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Roelle Ann Santa Maria

May 25th, 2021

Writing a personal statement for further studies

0 comments | 7 shares

Estimated reading time: 10 minutes

Roelle Ann Santa Maria

May 25th, 2021

Writing a personal statement for further studies

0 comments | 7 shares

Estimated reading time: 10 minutes

Most of us have considered pursuing further studies at some point during undergrad or in our current careers. These can be due to many reasons, including: job market uncertainty, to expand your qualifications and progress in a chosen career path, or to work in academia and fill in gaps in the research for a subject, or simply to shift from your current work or academic career and go into another direction or path.

Any application you make may require some statement of purpose, motivational statement, or personal statement. This blog aims to provide top tips and strategies to complete personal statements tailored to an institution and your chosen course of study.

Breaking down the structure

Read the guidelines provided by your institution regarding personal statements. Chances are that the admissions committee will be evaluating your statement based on a specific structure, especially so if a guideline is provided. Generally, the structure requires you to check off some of these points:

Introduction*: This section is where you introduce yourself, give your salutations, and provide an outline of what the rest of the statement will cover. It is important to state your enthusiasm about the course and motivations right away. It sets the tone for the rest of your statement.

Why this course: This refers to the academic nature of the course. Providing reasons for how and what it can build on your previous academic experience to help you in your long-term plans.

Academic experience: Talk about what you enjoyed from your previous academic experiences and what you already know to add to this masters degree.

Work experience: If there are relevant points in your career experiences that you can apply to the course, tell them about it. However, this isn’t always mandatory, for example if you are applying to a finance course, it is not necessary to have worked in a bank or corporate environment. Think about the practices and transferable skills you developed in the workplace, and how you intend to apply them to the course.

Extra-curricular: Similarly, your extra-curricular activities including clubs and societies you are involved in as well as volunteering etc., also count as experience (if you don’t have any paid work experience).

Why this university: Linked to “why this course”, but more broadly, why the department and the university reputation. Are there alumni or sector connections that motivated you to go to this university?

Career plans: Ultimately, the reason why you’re doing this is that you are situated in one place now and want to move or advance into another role or institution. Thus, how can this masters programme become a platform for your future career?

 Summary*: Synthesise all the information you just wrote and provide a clear connection between your values, experiences, and their relevance to the course. More specifically, how the amalgamation of your life experiences thus far makes you suitable for the programme or motivates you to enter the specific sector.

*do not waste too much time on these sections, sometimes it is easier to write these sections once you write the rest of your statement.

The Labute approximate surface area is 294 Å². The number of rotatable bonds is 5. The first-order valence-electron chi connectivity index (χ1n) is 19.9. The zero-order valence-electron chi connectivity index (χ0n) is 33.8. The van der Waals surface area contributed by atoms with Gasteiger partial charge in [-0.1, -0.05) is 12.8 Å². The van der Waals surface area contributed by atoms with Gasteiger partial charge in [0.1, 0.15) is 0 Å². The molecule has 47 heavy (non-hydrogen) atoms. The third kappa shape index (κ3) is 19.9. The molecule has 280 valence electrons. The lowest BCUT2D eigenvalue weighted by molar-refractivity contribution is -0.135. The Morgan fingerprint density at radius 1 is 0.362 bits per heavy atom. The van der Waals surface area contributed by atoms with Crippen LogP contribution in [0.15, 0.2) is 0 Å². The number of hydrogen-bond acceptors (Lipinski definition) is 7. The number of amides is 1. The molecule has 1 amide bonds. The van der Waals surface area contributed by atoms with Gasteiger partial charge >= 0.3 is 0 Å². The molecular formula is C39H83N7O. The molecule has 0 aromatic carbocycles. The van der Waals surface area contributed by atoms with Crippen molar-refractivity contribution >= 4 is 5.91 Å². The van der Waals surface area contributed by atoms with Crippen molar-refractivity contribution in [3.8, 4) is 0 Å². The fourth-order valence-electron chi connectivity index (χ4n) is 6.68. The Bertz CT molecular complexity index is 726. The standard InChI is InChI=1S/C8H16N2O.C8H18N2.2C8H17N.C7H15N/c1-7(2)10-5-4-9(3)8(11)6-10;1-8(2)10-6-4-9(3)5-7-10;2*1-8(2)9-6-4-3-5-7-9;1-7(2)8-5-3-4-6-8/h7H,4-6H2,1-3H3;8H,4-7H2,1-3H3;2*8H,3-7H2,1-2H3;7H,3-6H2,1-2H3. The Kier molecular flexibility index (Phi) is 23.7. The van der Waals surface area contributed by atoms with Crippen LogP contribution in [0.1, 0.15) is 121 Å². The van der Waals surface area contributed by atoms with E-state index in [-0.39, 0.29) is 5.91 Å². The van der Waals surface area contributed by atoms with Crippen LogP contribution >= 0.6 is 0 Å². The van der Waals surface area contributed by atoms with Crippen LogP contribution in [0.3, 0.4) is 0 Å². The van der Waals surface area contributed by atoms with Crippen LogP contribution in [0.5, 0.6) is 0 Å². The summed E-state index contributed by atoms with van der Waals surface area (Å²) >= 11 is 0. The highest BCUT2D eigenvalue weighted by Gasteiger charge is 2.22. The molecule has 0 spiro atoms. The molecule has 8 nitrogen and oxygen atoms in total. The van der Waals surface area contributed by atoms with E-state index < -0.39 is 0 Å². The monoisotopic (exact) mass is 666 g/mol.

Example paragraph: Who, What, Why

What draws me to this course is its statistical approach to financial analysis. During my undergraduate degree, I’ve developed strong foundations in this, choosing modules like Financial Risk (FT332) and Econometrics (EC931), as well as a project where I undertook an OLS regression analysis of the predicted value of real estate in Wales after the UK’s exit from the EU. In this experience, I was able to learn about modelling stochastic time-series and being able to study this further in module ST444 in the MSc would enable me to develop in-depth statistical knowledge I can take forward and apply in the future, as I aim to work as a risk analyst in energy trading. Whilst this is an industry I’ve already gained practical insights into working as a data intern for a clean energy start up – producing reports on key investment trends by national government – being able to write a dissertation relating to the industry and build on this understanding using the advanced quantitative techniques (such as the variants on the Black-Scholes model taught in ST270) is a key motivation for me to undertake this master’s programme.

Source: LSE Careers event

Advice from the admissions team

1) Your statement should explain your motivation for undertaking the programme(s). These include:

  • Stating the origin of your interest in this subject/area. Is there a specific undergraduate module or dissertation/project or experience?
  • Why have you chosen your particular programme(s)? Are you attracted to the programme’s particular approach, specific modules on the programme?

2) Your statement should describe your academic interests, strengths and background relevant to the programme(s). These include:

  • Specific undergraduate modules or dissertation/project work
  • Broader academic skills developed in the context of undergraduate study
  • Academically relevant extra-curricular activities
  • What academic contribution can you make to the cohort?

 

If you need any support for your personal statement, it is worthwhile to speak with our career consultants here at LSE Careers. Book in to speak to one of us on CareerHub.

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Roelle Ann Santa Maria

Posted In: Applications | Insider tips | LSE Careers | Postgraduate study

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